The first volume is part of a new series on cross-national comparative research in the fields of global climate change, coastal areas, sustainable urban development and human mobility. These factors, which arise at both the local and global level, are confronted with a conflict of interest in every possible combination between the local and the global. The volumes being published in this series attempt to provide a contribution to resolving these conflicts. This multi-national and multi-disciplinary network was set up in 2009 on the occasion of the European Commission’s call for proposals for a Seventh Framework Programme (FP7) project. The research project Solutions for Environmental Contrasts in Coastal Areas (SECOA), Global Change, Human Mobility and Sustainable Urban Development won the bid and began work in December 2009 (http://www.projectsecoa.eu/), coordinated by Sapienza Innovazione (Riccardo Carelli) with scientific coordination by Sapienza Rome University (Armando Montanari).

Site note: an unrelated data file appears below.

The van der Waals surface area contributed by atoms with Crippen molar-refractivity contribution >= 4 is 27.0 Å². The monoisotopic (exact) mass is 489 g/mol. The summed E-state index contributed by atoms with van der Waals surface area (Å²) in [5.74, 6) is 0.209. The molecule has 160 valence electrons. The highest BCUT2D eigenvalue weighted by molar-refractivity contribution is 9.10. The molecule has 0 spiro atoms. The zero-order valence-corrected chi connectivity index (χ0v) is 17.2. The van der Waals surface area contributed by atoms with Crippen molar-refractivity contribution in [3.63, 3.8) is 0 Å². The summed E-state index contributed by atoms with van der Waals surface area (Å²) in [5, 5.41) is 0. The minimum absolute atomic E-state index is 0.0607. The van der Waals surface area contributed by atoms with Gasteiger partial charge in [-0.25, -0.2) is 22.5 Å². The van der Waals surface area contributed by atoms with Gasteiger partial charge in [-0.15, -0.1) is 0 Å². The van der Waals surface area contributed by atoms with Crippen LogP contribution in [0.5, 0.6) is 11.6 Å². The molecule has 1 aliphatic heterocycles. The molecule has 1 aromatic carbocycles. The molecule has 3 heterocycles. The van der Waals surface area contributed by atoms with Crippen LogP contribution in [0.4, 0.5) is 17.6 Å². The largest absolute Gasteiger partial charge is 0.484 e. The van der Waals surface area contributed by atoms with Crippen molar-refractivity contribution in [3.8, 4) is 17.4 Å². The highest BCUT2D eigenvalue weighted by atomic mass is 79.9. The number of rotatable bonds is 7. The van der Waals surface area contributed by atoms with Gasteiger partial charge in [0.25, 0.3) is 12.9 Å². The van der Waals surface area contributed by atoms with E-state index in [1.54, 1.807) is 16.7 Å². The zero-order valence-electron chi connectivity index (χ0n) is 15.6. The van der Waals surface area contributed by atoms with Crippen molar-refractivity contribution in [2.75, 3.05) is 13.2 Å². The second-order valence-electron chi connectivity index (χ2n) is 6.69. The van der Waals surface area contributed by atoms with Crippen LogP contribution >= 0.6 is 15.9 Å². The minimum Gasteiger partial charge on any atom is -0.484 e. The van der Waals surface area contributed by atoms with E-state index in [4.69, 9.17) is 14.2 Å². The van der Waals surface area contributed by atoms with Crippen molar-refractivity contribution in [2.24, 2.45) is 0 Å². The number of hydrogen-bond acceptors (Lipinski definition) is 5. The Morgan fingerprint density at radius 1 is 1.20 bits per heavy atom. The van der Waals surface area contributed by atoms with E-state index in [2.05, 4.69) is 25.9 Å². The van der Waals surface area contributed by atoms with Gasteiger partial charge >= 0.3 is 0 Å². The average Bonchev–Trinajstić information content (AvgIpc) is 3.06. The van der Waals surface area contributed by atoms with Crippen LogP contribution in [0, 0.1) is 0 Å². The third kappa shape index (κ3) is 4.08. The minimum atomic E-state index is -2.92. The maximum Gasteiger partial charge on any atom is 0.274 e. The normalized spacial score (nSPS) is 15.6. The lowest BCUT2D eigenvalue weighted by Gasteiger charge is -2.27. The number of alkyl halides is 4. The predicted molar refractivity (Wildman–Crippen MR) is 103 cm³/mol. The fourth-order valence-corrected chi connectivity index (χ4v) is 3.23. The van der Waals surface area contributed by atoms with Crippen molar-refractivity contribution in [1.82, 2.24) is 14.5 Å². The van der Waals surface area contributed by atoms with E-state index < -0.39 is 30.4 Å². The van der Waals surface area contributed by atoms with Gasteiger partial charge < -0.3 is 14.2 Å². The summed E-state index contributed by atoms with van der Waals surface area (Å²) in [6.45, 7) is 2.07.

Global changes affect both the environment and socio-economic conditions: first the economic crisis of the 1970s and then the financial crisis of the first decade of the new millennium have had a profound impact on environmental and socio-economic conditions. SECOA examines the effects of human mobility on the growth and restructuring of urban settlements in coastal areas, where: a) the environment is particularly fragile and space is limited, b) every phenomenon is far more concentrated and c) the effects on natural and cultural resources and the environment are more acute. Being aware of these effects can be extremely useful for governments and companies – particularly in the building sector, but also in tourism – in planning their future growth. Awareness of the environmental status of the coast and the local population’s usage preferences can help to plan the development of homes, retail and leisure facilities. The problems have multiplied as a result of climate change and its influence on environmental parameters such as the sea level, sparking an increased risk of flooding, the spread of pollution and the displacement of a large number of inhabitants. The control and reduction of undesirable consequences is leading to increased conflict among stakeholders. An integrated approach to the ecosystem incorporating the social, economic and natural sciences is essential to understand the complex and dynamic problems typical of coastal towns, as the figure illustrates. The complexity of the problems and the heterogeneousness of the data required to document very diverse phenomena are being managed using Geographic Information Systems (GIS). SECOA aims to: 1) identify conflicts, 2) analyse their quantitative and qualitative effects on the environment, 3) create models to synthesise the various social, economic and environmental systems and 4) compare the priorities of each type of coastal town using a taxonomic tool. Coastal areas have traditionally been considered difficult to manage because of the problem of the weather, the tides and the seasons and the overlapping of the specificities features of physical geography and hydrography, as well as overlapping jurisdictions and remits of individual government bodies and the competing needs of various civil society stakeholders. Local, regional and national administrations are often responsible for similar aspects of the same physical area and the uses of coastal zones, such as fisheries, environment, agriculture, transport (inland and marine), urban planning, the land registry and the national cartographic and hydrographic services. Many people are able to intuitively recognise a coastline, although they find it harder to determine its precise landward or seaward extent and vertical growth. For this reason, and considering the diversity of the stakeholders, managing authorities and administrative structures, there are inevitable conflicts between users of coastal zones, developers and the rest of society. Similarly, there is a conflict between human society and natural resources. Because of the complexity of the problems involved, the spatial component of data has also been taken into account through the use of GIS, which offer enhanced possibilities of contributing to coastal zone management for a number of reasons: (I) their ability to manage large databanks and integrate data relating to quite heterogeneous criteria; (II) their inherent tendency to harmonise data from different sources and thereby contribute to the exchange of information between governing bodies and research institutes; (III) the possibility they offer of using shared data banks; (IV) their inherent aptitude for modelling and simulation that allows for alternative scenarios to be built before being implemented. The basic function of information that can appropriately inform decision-makers is the ability to produce online geographical maps to illustrate the location of problems, the densification and concentration of shortcomings, the density, the content, what happens in the environs, and changes.